American Express to cut more than 5,000 jobs, mostly in travel department
Credit Card Company plans to add jobs later this year
So worldly, so welcome -- American Express Co. has announced that it will slash about 5,400 jobs, chiefly in its travel business. The iconic credit card firm is seeking to cut costs and transform its operations. This is in response to the fact that more of its customers are shifting to online portals for booking travel plans and other needs.
American Express Chief Executive Kenneth Chenault says the company is keen to invest in growth opportunities in a marketplace that's increasingly becoming defined by consumers' use of the Internet and mobile technology.
The jobs eliminated this week would span employee seniority levels and divisions worldwide, primarily involving positions that do not directly generate revenue for the company.
The New York-based firm says that the reductions would be spread proportionately between the U.S. and international markets. "For the next two years, our aim is to hold annual operating expense increases to less than three percent," Chief Executive Kenneth Chenault said in a statement.
Staffing levels will end up between four and six percent lower this year than in 2012, according to company estimates. AmEx currently has 63,500 employees.
"Against the backdrop of an uneven economic recovery, these restructuring initiatives are designed to make American Express more nimble, more efficient and more effective in using our resources to drive growth," Chenault says.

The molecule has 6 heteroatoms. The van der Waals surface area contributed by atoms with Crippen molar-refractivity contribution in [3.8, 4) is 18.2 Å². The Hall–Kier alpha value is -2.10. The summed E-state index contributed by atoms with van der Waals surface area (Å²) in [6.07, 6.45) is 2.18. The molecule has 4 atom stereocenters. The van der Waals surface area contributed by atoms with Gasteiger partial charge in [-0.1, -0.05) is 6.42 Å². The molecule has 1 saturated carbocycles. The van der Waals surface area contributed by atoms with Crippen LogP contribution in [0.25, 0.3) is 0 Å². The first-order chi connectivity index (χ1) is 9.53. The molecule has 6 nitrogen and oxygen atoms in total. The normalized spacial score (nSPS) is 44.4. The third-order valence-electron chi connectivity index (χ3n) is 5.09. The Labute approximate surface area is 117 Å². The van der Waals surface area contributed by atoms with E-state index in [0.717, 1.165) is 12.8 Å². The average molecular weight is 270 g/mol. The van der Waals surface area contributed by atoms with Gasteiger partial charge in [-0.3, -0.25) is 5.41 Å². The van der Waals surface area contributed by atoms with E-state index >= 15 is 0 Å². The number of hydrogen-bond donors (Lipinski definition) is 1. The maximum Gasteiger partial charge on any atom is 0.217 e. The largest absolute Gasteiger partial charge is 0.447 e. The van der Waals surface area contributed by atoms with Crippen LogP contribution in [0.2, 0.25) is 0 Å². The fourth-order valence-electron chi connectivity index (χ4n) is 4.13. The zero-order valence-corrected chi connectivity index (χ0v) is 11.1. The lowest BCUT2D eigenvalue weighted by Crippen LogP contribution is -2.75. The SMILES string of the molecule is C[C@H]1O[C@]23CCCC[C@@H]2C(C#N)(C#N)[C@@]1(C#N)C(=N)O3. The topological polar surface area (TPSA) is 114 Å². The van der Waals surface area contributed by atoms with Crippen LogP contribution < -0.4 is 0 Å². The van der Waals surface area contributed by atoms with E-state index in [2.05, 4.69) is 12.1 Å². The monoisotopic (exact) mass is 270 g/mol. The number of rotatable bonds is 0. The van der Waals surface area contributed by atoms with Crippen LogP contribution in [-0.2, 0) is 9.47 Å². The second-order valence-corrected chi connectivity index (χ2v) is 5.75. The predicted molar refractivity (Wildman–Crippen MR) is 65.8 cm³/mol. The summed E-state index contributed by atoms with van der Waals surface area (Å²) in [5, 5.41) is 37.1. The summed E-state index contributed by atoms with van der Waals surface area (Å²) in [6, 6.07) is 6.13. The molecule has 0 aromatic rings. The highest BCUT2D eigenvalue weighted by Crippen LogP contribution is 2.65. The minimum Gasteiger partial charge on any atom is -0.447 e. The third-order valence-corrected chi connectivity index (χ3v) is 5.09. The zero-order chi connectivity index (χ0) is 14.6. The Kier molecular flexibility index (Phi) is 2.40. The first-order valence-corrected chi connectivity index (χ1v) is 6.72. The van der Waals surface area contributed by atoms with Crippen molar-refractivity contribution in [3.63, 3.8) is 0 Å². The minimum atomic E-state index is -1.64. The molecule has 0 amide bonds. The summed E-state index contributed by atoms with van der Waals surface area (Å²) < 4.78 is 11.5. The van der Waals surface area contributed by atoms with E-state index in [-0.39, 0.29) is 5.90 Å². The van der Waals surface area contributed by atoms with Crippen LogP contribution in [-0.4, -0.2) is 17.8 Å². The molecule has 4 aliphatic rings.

The company said it recorded a $287 million after-tax restructuring charge in the quarter, booking a $212 million charge to account for a larger number of customers redeeming the rewards they earn while using its cards.
AmEx also took a $95 million charge for card-member reimbursements for transactions going back several years. Card member spending grew eight percent in the fourth quarter, the third straight quarter of single-digit growth after nine quarters of double-digit growth.
A profit of $637 million, or 56 cents per share, including the charges, is expected to be reported.
Revenue rose five percent to $8.1 billion when analysts expected $8.01 billion.
The company is scheduled to report full results next week. Overall, American Express has done well after the recession, as upscale shoppers have spent freely, due to Amex cardholders are in general about a third more affluent than other credit card holders.
American Express has been consistently gaining market share, even during the recession, Chenault noted.
Chenault says the company is keen to invest in growth opportunities in a marketplace that's increasingly becoming defined by consumers' use of the Internet and mobile technology.
"One outcome of this ongoing shift to online is that we can serve a growing customer base with lower staffing levels," Chenault said during a call with analysts.
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